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In re Personal Restraint of Burlingame

Court of Appeals of Washington, Division 3

May 17, 2018

In the Matter of the Personal Restraint of ETHAN NOBLE BURLINGAME, Petitioner.

          Siddoway, J.

         Ethan Burlingame seeks relief from personal restraint in the form of an indeterminate sentence of 78 months to life for his April 2016 conviction of second degree rape. He contends his lawyer provided ineffective assistance of counsel when he failed to advise him that (1) Mr. Burlingame had the right to plead guilty when arraigned on the State's initial charge of third degree rape, (2) if he pleaded not guilty, he would lose the right to plead guilty as charged without the approval of the prosecutor, (3) the facts, including the facts as recounted to police by Mr. Burlingame himself, supported conviction for second degree rape, and (4) the punishment for conviction of second degree rape was dramatically more harsh than the punishment for third degree rape.

         On the very unusual facts of this case-facts that are well-supported not only by declarations of Mr. Burlingame and his trial lawyer, but also by the record of the police investigation and arraignment-Mr. Burlingame shows actual and substantial prejudice resulting from the violation of his constitutional right to the effective assistance of counsel. We grant his petition, remand with directions that he have the opportunity to plead guilty to third degree rape, and if he does plead guilty to third degree rape, empower and direct the trial court to vacate his conviction for second degree rape. See RAP 16.11(b), 16.12.


         On December 30, 2015, 18-year-old Ethan Burlingame called 911 to report that he needed to be arrested because several hours earlier he had "violated a girl." Pers. Restraint Pet. App. (PRP App.), Incident Report at 3. When interviewed by police, Mr. Burlingame told them he had been drinking with the victim and others at his brother's house and after everyone quit drinking, he went to sleep on the couch and the victim went to sleep on the floor. He described the victim as being "passed out due to being very intoxicated." PRP App., Deputy Suppl. Report at 2. As she slept, Mr. Burlingame said he touched the victim's breast, put his mouth on her bare breast, pulled her underpants down to her ankles, inserted his fingers into her vagina, penetrated her vagina with his tongue, and then attempted to insert his penis into her vagina. Mr. Burlingame told officers he might have inserted his penis into the victim's vagina about an inch, but he was not sure.

         When initially contacted by police on the morning of the report, the victim stated she had not been raped by Mr. Burlingame. But the next day, she told Officer Stan Berkshire that Mr. Burlingame had raped her and she had been too embarrassed to say so when interviewed the day before. She said she woke up to find Mr. Burlingame on top of her with her pants around her ankles. She provided a written statement to that effect and stated that she did not give consent and would not have consented even if she had been awake and coherent.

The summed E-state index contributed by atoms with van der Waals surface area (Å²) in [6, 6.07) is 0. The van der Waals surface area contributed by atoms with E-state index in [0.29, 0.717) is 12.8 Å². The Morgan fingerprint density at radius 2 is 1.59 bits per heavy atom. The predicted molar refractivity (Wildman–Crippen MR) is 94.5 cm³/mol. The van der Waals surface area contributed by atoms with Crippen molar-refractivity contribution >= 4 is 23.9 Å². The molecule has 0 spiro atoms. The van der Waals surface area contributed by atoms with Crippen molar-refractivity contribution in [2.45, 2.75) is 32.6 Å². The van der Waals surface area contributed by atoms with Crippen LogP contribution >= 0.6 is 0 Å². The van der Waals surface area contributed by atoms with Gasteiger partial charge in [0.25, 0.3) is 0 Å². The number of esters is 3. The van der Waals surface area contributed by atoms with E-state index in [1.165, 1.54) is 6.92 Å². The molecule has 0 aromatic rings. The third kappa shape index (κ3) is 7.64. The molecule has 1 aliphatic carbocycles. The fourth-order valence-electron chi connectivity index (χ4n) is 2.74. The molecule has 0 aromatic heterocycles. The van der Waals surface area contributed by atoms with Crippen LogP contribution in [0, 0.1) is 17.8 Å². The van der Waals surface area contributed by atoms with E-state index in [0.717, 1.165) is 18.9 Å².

The State charged Mr. Burlingame with third degree rape on January 6, 2016. Defense counsel was appointed to represent him. Mr. Burlingame was not arraigned until January 19, 2016, by which time defense counsel had received discovery and was aware of the State's evidence against his client.

         Declarations of Mr. Burlingame, his father, and defense counsel consistently report that when Mr. Burlingame appeared for arraignment on the third degree rape charge, he wanted to plead guilty. He had never recanted his original, unrecorded, volunteered confession and even agreed to record his confession after the charge was filed. Defense counsel nonetheless advised Mr. Burlingame against pleading guilty as charged because the deputy prosecuting attorney had told him and Mr. Burlingame's family that he might amend the charge to assault in the fourth degree, a gross misdemeanor.

         Mr. Burlingame's arraignment lasted only a few minutes, consisting of the following dialogue:

[DEFENSE COUNSEL]: . . . Mr. Burlingame is present and we ask the Court on his behalf to enter a plea of not guilty. We would waive the reading of the information at this point in time.
JUDGE: Mr. Burlingame, are you prepared to plead not guilty to this charge at this time?
BURLINGAME: I am entering no plea.
JUDGE: Pardon me?
BURLINGAME: I'm not entering a plea.
JUDGE: You're not entering a plea?
[DEFENSE COUNSEL]: We have had a discussion about this, Your Honor, and Mr. Burlingame is uncomfortable in ...

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